For many years I was in charge of various junior cricket teams. The standard of play was seldom very high, but there was often great entertainment to be had.
The first task was to form a squad of players. We asked new boys to fill in a form telling us how much cricket they'd played; whether they batted, bowled or whatever. One solemnly wrote, "I have never played cricket, but if I did, I would be an all-rounder". What the boys lacked in skill, they often made up for in seriousness of approach. I remember umpiring one match where a diminutive bright blond youth was blocking stoutly. He couldn't have been more than twelve years old. He asked me how I thought he was doing. I told him that he clearly had a good defence, but since this was a limited-overs match, he ought to be trying to score more runs. "Yes, I know, that's the trouble, sir", he replied, "I'm essentially a five-day cricketer!"
Sometimes tactics were taken very seriously. Once I was umpiring at the bowler's end, watching one of my team sending down quite good off-breaks. In the middle of an over he measured out a longer run. charged in and hurled the ball down wide of the off stump. "Whatever are you doing, Sean?" I hissed at him. "Captain told me to try a quicker one", he replied. "Yes, but I think what he wanted", I said, "was for you to try a quicker one off the same run-up. If the batsman sees you take a much longer run, he'll be expecting a quicker one, won't he?" A look of gradual dawning comprehension crept over the youth's features. "Got it!" he said. His little friend Simon the contibuted, "What you could do is take a long run-up and then bowl a slower one!" "That's good thinking, Simon!" I said.
We didn't win that match, nor did we win when, after we were dismissed for a low score, I said to my fast bowler, "It's up to you now, Mark! Which end do you want?" "Downhill, sir!" he replied. He went to measure out his run-up, then came back looking puzzled, "Which end is downhill?" he asked. I replied that it all looked pretty flat to me. He decided to take other advice. "Dad!" he cried, "Which end's downhill?" Not surprisingly, he failed to skittle the opposing batsmen.
But the prize for bad observation would have to go to the occasion when one of our opponents broke his bat. It didn't just split down the grain ofthe wood, which is the usual thing; the bottom of his bat actually broke off, something I've never seen elsewhere. The boy, not surprisingly, went off cursing, saying that he'd only got the bat that summer; and eventually returned having borrowed someone else's bat which, as it happened, was of exactly the same make as the broken one. My captain showed his general alertness by exclaiming, with understandable surprise, "Oh! How did you manage to fix that up?" We didn't win this match either.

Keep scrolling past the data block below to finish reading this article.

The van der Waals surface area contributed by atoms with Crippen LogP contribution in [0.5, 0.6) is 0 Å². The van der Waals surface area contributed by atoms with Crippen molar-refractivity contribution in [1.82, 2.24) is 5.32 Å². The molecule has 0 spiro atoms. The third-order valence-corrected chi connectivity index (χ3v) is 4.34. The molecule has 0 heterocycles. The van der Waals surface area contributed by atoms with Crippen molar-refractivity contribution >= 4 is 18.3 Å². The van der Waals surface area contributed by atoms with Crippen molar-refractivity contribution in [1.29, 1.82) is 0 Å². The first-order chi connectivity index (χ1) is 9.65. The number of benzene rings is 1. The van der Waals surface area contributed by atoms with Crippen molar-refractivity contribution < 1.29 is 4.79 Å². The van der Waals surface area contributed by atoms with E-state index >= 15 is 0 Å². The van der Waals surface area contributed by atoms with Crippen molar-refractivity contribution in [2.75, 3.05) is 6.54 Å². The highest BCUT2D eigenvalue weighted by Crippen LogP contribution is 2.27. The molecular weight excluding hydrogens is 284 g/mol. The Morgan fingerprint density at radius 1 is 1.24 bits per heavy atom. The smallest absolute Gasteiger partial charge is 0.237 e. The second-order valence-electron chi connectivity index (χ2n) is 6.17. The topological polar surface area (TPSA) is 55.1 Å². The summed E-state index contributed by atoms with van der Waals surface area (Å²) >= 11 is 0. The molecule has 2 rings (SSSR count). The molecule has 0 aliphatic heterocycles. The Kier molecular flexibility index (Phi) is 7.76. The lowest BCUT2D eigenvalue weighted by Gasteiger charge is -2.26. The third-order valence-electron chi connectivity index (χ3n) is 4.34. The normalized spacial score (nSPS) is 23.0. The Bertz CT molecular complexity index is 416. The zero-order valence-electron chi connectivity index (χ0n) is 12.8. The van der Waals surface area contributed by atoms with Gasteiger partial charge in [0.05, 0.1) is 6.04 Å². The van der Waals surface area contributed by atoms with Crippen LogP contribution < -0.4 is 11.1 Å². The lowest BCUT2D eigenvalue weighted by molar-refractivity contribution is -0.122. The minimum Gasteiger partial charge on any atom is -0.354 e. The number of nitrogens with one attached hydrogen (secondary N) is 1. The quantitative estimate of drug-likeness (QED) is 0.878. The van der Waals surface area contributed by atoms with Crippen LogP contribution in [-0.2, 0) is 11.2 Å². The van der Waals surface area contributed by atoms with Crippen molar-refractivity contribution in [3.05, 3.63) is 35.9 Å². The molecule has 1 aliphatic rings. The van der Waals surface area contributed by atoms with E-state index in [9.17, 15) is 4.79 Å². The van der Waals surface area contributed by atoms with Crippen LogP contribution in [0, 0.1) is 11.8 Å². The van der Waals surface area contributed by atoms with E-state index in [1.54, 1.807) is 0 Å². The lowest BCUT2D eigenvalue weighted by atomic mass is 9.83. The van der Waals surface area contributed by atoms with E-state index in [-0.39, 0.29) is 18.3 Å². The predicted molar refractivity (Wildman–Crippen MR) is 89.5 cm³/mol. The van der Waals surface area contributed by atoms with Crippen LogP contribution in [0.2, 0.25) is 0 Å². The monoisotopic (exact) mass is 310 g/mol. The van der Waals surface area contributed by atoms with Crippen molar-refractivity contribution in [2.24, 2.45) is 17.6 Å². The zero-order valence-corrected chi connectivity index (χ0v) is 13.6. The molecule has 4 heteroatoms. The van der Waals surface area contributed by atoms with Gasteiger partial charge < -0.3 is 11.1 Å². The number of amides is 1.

I think the most inept bit of cricket I ever witnessed was when a boy, highly intelligent but notably unathletic, attempted to take an extremely easy catch. He brought both hands together, but not only did they both miss the ball, they both missed each other, and the ball fell unimpeded to the turf. I don't think that technically he could be said to have dropped the catch, since at no stage did the ball make contact with any part of his person. The strangest incident was when, just as the batsman was playing the ball, a boy fielding on the boundary was bitten by a crow. The batsman went to inspect his injuries, and there was an appeal for a run out, which I refused to give. The fielder later explained, "It was a nice little crow which must have fallen out of its nest. I went to pick it up, and it bit me!"
Later on, I was in charge of a girls' team. They had a cunning plan under which, when a girl bowled a bad ball, she would squeak "Oh!" in frustration, presumably in an attempt to get the batter to collapse with giggles. I am afraid it seldom worked. But the girls did provide me with one highly surrealist experience. Once when I was having to keep the score as well as umpire, as is not uncommon at this level, our opponents brought on a new bowler. I called out, "Bowler's name, please!" "Von Wittgenstein!" came the reply. She was, sadly, no relation to the great man. I would have liked to say that the way she was bowling suggested that she wasn't convinced of the reality of the wicket, but that would be unfair.
I never managed to discover a first-class cricketer, but a few of my boys did reach international standard in other sports: David Gilford, who became a Ryder Cup golfer; Alun Carter, who played back-row for Wales, and James Haskell, a current member of the England rugby team; and from the girls, Rachel Parish, who won medals for shooting at the 2006 Commonwealth Games.